Administration’s phone surveillance broke the law, says Conyers

The top Democrat on the House Judiciary Committee accused the Obama administration on Thursday of breaking the law by collecting the phone records of millions of Americans. 

“It seems clear the government’s activity exceeds the authority this Congress has provided — both in letter and in spirit,” Rep. John Conyers (D-Mich.) said during a Judiciary Committee oversight hearing of the FBI.

He said that he and Rep. Justin Amash (R-Mich.) will introduce legislation on Thursday to explicitly narrow the Patriot Act to prevent broad surveillance.

{mosads}”In no small part because of the actions of the NSA and the FBI, I fear we are on the verge of becoming a surveillance state, collecting billions of electronic records on law-abiding Americans every single day,” Conyers said.

The Guardian newspaper published a secret court order last week that required Verizon to turn over the phone records of millions of its customers to the FBI and the NSA. The records include phone numbers, call time, call duration and other information, but not the contents of the conversations themselves.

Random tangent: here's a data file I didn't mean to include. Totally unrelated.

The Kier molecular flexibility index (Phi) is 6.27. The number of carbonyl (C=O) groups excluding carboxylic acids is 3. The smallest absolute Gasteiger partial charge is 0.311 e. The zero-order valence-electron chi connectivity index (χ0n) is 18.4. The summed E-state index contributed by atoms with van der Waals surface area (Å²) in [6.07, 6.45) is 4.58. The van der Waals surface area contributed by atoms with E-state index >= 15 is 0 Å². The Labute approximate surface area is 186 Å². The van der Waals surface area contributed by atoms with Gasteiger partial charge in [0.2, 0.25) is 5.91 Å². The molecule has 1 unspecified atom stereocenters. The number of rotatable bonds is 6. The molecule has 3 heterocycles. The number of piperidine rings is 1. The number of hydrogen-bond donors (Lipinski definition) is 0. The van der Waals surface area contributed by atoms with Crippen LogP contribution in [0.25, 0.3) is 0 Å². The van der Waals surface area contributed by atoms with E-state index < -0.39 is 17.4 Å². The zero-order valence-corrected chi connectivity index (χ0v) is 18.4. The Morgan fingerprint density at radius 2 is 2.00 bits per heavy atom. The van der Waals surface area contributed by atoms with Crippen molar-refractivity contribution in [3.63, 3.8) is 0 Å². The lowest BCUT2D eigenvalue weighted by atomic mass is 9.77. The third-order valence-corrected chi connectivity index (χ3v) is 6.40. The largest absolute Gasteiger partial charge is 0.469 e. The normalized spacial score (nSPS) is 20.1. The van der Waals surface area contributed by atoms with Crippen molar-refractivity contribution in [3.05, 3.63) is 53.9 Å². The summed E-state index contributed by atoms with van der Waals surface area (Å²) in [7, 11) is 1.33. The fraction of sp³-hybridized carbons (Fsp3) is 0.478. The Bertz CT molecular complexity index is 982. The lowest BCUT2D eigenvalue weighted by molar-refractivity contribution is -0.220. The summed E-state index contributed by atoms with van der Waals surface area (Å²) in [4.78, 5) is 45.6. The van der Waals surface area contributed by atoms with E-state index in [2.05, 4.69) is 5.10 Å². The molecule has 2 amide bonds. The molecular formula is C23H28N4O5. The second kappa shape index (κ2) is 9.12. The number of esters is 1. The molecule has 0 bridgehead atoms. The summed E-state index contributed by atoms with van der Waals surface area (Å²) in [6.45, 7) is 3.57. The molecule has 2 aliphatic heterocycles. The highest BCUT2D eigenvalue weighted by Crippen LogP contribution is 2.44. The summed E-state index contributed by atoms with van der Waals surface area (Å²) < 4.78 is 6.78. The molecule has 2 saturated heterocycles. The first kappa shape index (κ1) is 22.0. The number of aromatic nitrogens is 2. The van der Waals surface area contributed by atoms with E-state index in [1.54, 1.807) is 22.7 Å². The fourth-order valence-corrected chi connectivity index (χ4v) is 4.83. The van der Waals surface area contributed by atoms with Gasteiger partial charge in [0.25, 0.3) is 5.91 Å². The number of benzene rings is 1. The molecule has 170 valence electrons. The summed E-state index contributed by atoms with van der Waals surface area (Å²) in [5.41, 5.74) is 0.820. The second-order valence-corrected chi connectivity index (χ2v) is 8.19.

The secret court oder was based on Section 215 of the Patriot Act, which allows the government to collect business records but requires that they must be “relevant” to a terrorism investigation.

At the hearing, FBI Director Robert Mueller emphasized his agency’s respect for privacy.

“Regardless of the challenges we face, the FBI remains firmly committed to carrying out our mission while protecting the civil rights and civil liberties of the citizens we serve,” he said.

He said the government’s phone surveillance program is “set up for a very limited purpose and a limited objective, and that is to identify individuals in the United States who are using a telephone for terrorist activities.”

He argued that the program is not a “dragnet” because it doesn’t collect the content of communications.

Director of National Intelligence James Clapper said in a statement last week that although the government obtains phone records on millions of people in the United States, the Foreign Intelligence Security Act prohibits agents from “indiscriminately sifting” through the data.

“The court only allows the data to be queried when there is a reasonable suspicion, based on specific facts, that the particular basis for the query is associated with a foreign terrorist organization,” Clapper said. 

—Jordy Yager contributed to this report.

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